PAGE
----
Shifting our thinking to help break the cycle of bullying We all know bullying impacts the academic and emotional lives of our young people. We see it in our schools and hear about it in the news. If we know it’s a problem, why is it still happening? Often it’s because we fail to address the individuals at the heart of the problem–the kids who engage in the behavior. In Working With Kids Who Bully Walter Roberts challenges us to shift our thinking about these youth and offers innovative approaches to help kids pull back from and stop bullying. Readers will find • Information on a range of topics impacting schools today, including cyberbullying, relational aggression, mediation, building empathy, and bibliomedia therapy • Strategies and sample dialogue to use when intervening with kids who bully • Diagrams and charts to clarify suggested approaches Written by one of the nation’s foremost experts on bullying, this is a book designed to stimulate change and ultimately help create safer learning environments for all kids. “Lots of times we focus on helping the victims, but Walter Roberts addresses how to help parents of children who are bullying, as they need tips rather than ‘shaming.” Brigitte Tennis, Headmistress & Eighth Grade Teacher Stella Schola Middle School “The strengths of Working With Kids Who Bully are the vignettes posed, the reflection for analyzing the “bullying” situation, and the suggestions, almost specific guidance, for responding in a timely and “empathetic” manner.” Dana Salles Trevethan, Interim Superintendent Turlock Unified School District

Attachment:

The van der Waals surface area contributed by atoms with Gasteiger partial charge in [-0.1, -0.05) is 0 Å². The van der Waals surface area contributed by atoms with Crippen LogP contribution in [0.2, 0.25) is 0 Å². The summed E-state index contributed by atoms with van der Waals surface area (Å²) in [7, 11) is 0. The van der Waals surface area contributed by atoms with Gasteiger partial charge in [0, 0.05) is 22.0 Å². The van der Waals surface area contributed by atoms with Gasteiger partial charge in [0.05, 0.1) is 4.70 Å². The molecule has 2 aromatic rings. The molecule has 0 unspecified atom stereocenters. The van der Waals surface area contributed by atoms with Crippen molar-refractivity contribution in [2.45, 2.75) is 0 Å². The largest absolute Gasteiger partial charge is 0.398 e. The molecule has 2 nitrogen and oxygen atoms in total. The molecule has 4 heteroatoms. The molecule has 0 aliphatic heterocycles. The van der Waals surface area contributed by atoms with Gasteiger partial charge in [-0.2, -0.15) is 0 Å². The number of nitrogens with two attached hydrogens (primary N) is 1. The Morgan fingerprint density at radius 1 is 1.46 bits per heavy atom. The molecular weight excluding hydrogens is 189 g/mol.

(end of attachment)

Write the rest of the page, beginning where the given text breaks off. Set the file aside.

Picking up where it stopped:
Chapter 10: Applying Elements of Restorative Justice Techniques With Those Who Engage in Bullying Behaviors
Applying Elements of Restorative Justice Techniques With Those Who Engage in Bullying Behaviors
[Page 103]Restorative justice is not new. However, it has been introduced to the vast majority of educators over the past decade due to its expanded use within schools as an alternative to mediation.
Riestenberg (2012) provides one of the most practical explanations of the need for restorative justice:
Restorative justice offers a paradigm shift in the way we think of crime or breaking rules. Its principles teach us to think not only about the offender but also about the victim; not only about the court but also about the community; not only about the law that was broken but also about ...